Is There Knowledge of the Most High? (Psalm 73:11)

Larry D. Pettegrew | May 18, 2010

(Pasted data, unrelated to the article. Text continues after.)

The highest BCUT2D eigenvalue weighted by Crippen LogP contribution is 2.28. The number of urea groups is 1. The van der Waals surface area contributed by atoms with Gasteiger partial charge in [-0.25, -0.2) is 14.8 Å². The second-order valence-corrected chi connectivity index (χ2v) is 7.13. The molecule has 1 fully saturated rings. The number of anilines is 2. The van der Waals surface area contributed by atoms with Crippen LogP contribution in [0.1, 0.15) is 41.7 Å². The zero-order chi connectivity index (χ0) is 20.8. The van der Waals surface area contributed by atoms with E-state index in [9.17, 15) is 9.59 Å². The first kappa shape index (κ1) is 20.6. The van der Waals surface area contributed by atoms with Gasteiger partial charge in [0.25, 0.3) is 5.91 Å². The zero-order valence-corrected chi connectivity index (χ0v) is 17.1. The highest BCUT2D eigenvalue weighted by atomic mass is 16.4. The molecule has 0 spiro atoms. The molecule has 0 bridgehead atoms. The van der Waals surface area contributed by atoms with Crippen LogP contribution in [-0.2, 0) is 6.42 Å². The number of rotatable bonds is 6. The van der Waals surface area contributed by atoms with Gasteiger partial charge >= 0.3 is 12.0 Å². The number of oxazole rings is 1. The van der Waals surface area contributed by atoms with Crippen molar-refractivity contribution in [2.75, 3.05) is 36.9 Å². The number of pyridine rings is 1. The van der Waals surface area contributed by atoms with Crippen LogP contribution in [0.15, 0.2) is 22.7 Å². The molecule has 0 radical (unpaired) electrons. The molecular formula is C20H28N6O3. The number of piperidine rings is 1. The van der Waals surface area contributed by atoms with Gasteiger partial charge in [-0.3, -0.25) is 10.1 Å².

The importance of one’s view of God highlights the necessity of learning about Open Theism, a new approach to understanding God that deviates substantially from classical theism. Open Theism contends that some things happen that are contrary to God’s intentions and that He took risks in creating a world in which He does not know and control everything. Open theists defend their system by claiming that classic theology suffered ill effects in the early church and throughout church history when theologians allowed their thinking to fall under the influence of secular philosophy. In response, classic theologians point out the same problem with Open Theism. Open theists also defend their view by reinterpreting OT passages so as to disallow anthropopathisms in biblical descriptions of God and by passages emphasizing divine ignorance. In reconstructing the doctrine of God, open theists emphasize the love of God above all His other characteristics, deny the immutability and impassibility of God, dispute God’s full control of world affairs, and question God’s exhaustive knowledge of the future. They further defend their doctrine of God by claiming their system as a better explanation of human tragedies. Their view of God forces a revision of other areas of doctrine, including eschatology, angelology, Christology, and soteriology. All of Open Theism’s distinctive positions are contrary to sound biblical teaching.

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